Law – Protection of Plant varieties and farmers’ right Act, 2001
Ministry – Department of Agriculture and Cooperation, Ministry of Agriculture
With the advent of hybrid and genetically modified plants, it is possible to create different quality plants of same genus or species. There have been unending quest of developing plant varieties that are more productive, more fortified with nutrients, more resistant to vagaries of nature and are reasonably priced. Such development demands lot of expenditure and time just like any other patentable invention. TRIPS agreement says that either a member should cover plant variety in domestic patent law or it should be provided a sui- generis protection. Accordingly, India’s patent law doesn’t cover plant varieties and POPVFR act provides a sui-generis protection.
“In order to provide for the establishment of an effective system for the protection of plant varieties, the rights of farmers and plant breeders and to encourage the development of new varieties of plants it has been considered necessary to recognize and to protect the rights of the farmers in respect of their contributions made at any time in conserving, improving and making available plant genetic resources for the development of new plant varieties. The Govt. of India enacted “The Protection of Plant Varieties and Farmers’ Rights (PPV&FR) Act, 2001” adopting sui generis system. Indian legislation is not only in conformity with International Union for the Protection of New Varieties of Plants (UPOV), 1978, but also has sufficient provisions to protect the interests of public/private sector breeding institutions and the farmers. The legislation recognizes the contributions of both commercial plant breeders and farmers in plant breeding activity and also provides to implement TRIPs in a way that supports the specific socio-economic interests of all the stakeholders including private, public sectors and research institutions, as well as resource-constrained farmers.”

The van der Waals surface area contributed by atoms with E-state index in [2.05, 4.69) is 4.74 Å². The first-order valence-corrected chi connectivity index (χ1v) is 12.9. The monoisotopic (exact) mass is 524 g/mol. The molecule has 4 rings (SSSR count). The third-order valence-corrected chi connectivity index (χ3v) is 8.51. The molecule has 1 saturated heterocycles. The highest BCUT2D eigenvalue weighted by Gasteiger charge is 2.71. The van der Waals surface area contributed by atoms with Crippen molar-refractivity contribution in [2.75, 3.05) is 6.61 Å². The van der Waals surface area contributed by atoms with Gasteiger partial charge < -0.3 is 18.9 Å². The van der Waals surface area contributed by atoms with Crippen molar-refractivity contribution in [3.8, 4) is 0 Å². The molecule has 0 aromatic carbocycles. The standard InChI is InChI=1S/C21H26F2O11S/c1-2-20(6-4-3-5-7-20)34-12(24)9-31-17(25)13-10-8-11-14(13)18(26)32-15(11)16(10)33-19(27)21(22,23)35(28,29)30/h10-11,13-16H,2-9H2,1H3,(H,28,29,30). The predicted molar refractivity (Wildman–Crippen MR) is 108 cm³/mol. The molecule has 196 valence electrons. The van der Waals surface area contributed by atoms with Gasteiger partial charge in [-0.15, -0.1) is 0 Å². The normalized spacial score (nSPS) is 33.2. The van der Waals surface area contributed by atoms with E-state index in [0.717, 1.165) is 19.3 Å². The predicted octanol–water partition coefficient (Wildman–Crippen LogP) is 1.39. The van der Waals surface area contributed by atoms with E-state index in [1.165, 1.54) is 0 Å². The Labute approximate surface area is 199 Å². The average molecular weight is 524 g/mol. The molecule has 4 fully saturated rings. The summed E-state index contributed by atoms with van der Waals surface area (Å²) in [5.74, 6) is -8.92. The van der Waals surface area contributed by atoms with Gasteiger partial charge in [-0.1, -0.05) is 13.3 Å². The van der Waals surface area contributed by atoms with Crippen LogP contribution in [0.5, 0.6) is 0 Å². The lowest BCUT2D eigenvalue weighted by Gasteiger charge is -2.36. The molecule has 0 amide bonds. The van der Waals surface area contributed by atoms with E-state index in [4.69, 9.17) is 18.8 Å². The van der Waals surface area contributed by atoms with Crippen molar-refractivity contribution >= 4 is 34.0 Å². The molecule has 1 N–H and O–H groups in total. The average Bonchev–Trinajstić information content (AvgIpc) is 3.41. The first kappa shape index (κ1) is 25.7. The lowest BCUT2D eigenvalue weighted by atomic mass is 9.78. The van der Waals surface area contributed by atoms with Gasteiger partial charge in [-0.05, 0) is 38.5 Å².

‘Protection of Plant Varieties and Farmers Right Authority’ has been created under the act. Application can be made (by farmer, breeders) to authority to claim protection on a particular plant variety.
Indian law not only provides for the rights of breeders’ and researchers’, but it also provides the right to seed to farmers and village communities. Registering the variety under the authority offers certain protection to its growers under the law. Notable among them is that if any breeder, including seed companies, use this variety for producing hybrid varieties, its growers are entitled for a royalty from the breeder.
As such, plant varieties present in wilderness cannot be registered under PPV&FR Authority. However, any traditionally cultivated plant variety which has undergone the process of domestication /improvement through human interventions can be registered and protected and subjected to fulfilment of the eligible criteria.
The Central Government has notified 57 crops with their genera and species eligible for registration as new varieties.